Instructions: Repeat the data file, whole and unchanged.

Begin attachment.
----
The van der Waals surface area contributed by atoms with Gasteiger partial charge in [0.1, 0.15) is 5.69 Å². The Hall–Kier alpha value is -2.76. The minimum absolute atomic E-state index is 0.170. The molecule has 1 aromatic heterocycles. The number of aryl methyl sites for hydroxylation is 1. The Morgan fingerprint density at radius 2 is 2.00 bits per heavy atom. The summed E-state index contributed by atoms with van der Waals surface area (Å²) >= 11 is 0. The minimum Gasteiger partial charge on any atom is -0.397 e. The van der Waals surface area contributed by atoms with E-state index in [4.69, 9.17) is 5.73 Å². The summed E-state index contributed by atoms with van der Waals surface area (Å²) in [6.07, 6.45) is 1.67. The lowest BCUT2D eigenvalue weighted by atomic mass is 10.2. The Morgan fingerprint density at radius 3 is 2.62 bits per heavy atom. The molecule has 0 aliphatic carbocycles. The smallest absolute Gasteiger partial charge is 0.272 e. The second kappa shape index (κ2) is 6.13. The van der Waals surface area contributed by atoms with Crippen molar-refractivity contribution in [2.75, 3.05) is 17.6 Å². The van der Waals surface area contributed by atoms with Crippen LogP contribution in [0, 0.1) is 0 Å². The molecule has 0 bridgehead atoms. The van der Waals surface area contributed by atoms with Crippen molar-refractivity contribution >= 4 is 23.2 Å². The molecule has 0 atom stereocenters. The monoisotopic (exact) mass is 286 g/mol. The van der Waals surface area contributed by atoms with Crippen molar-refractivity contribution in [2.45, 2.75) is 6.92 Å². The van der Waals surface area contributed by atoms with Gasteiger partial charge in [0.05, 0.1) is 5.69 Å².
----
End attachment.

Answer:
The van der Waals surface area contributed by atoms with Gasteiger partial charge in [0.1, 0.15) is 5.69 Å². The Hall–Kier alpha value is -2.76. The minimum absolute atomic E-state index is 0.170. The molecule has 1 aromatic heterocycles. The number of aryl methyl sites for hydroxylation is 1. The Morgan fingerprint density at radius 2 is 2.00 bits per heavy atom. The summed E-state index contributed by atoms with van der Waals surface area (Å²) >= 11 is 0. The minimum Gasteiger partial charge on any atom is -0.397 e. The van der Waals surface area contributed by atoms with E-state index in [4.69, 9.17) is 5.73 Å². The summed E-state index contributed by atoms with van der Waals surface area (Å²) in [6.07, 6.45) is 1.67. The lowest BCUT2D eigenvalue weighted by atomic mass is 10.2. The Morgan fingerprint density at radius 3 is 2.62 bits per heavy atom. The molecule has 0 aliphatic carbocycles. The smallest absolute Gasteiger partial charge is 0.272 e. The second kappa shape index (κ2) is 6.13. The van der Waals surface area contributed by atoms with Crippen molar-refractivity contribution in [2.75, 3.05) is 17.6 Å². The van der Waals surface area contributed by atoms with Crippen LogP contribution in [0, 0.1) is 0 Å². The molecule has 0 bridgehead atoms. The van der Waals surface area contributed by atoms with Crippen molar-refractivity contribution >= 4 is 23.2 Å². The molecule has 0 atom stereocenters. The monoisotopic (exact) mass is 286 g/mol. The van der Waals surface area contributed by atoms with Crippen molar-refractivity contribution in [2.45, 2.75) is 6.92 Å². The van der Waals surface area contributed by atoms with Gasteiger partial charge in [0.05, 0.1) is 5.69 Å².